After the band is looped about the bone and tightened thereo, a screw 24, nail, or other fastening means, generally constructed of high quality stainless steel, is applied transversely to the bone through one of the apertures 20, as illustrated in FIGS. 1 and 5. More than one fastening means may be used where necessary. By using fastening means, such as screw 24, the band is thus prevented from slipping off the bone segments and the bone portions are prevented from shifting from their reduced positions, two problems quite prevalent when the prior art devices are employed.
FIG. shows the band of the present invention after it has been applied to a bone 26. As can be seen from this drawing, the screw 24 penetrates the cortex 26a of the bone, but is not long enough to enter the marrow 26b. For most applications the fastening means will be only a fraction of an inch in length. Its head should have a maximum diameter greater than the minimum diameter of the aperture through which the fastening means is to be inserted, so as to prevent the band from slipping over the head of the screw; and the head may have any suitable shape and may be any suitable type. The head 24a of the screw 24 is a round, Phillips-type head.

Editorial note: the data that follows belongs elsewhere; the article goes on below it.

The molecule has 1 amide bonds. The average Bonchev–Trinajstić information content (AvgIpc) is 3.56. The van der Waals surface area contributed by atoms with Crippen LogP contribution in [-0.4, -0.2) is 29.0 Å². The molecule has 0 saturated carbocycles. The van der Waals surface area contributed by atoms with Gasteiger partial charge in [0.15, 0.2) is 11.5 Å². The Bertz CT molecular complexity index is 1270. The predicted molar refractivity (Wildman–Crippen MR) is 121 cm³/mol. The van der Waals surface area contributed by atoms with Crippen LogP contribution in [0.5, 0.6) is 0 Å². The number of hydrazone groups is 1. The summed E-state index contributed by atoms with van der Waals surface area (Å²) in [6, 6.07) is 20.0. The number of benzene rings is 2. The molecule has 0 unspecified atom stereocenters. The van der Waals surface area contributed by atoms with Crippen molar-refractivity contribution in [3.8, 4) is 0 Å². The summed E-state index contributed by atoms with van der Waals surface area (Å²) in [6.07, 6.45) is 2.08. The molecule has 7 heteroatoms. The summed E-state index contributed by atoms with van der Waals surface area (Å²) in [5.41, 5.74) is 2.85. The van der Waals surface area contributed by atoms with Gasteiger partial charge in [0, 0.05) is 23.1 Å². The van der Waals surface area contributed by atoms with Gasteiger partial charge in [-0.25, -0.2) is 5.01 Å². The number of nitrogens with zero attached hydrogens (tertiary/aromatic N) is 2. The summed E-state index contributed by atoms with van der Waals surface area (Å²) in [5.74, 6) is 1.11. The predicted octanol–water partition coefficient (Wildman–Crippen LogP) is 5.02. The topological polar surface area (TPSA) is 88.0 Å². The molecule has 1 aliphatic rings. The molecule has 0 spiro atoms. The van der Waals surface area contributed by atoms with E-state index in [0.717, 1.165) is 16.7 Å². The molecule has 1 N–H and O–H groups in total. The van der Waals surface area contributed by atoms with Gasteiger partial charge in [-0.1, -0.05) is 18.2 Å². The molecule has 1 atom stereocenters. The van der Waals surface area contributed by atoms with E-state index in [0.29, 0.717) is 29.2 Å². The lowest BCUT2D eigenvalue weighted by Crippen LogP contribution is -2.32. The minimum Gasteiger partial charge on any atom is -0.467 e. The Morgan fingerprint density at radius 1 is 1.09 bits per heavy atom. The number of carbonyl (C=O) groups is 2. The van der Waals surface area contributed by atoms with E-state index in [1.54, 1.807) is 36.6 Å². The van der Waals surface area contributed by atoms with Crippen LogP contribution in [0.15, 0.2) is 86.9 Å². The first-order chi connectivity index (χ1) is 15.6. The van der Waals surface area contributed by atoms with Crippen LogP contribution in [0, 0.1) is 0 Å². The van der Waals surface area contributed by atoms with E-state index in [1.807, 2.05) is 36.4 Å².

Broadly, the process of this invention comprises looping a band about the reduced bone segments and applying a fastening means into the bone through the band to positively secure the band to the bone. More specifically, the process of this invention may comprise, for example, looping the band 10 about a fractured bone after the segments thereof have been restored to their proper position, interconnecting the opposed ends of the band 10 as shown in FIG. 4, tensioning the band on the bone as illustrated in FIG. 1, twisting or otherwise securing the free end 12 of the band to prevent such free end 12 from slipping back through slot 14 and loosening the band, severing the excess portion of the free end 12, and applying suitable fastening means, such as the screw 24 shown in FIGS. 1 and 5, into the bone through one of the apertures 20 in the band 10.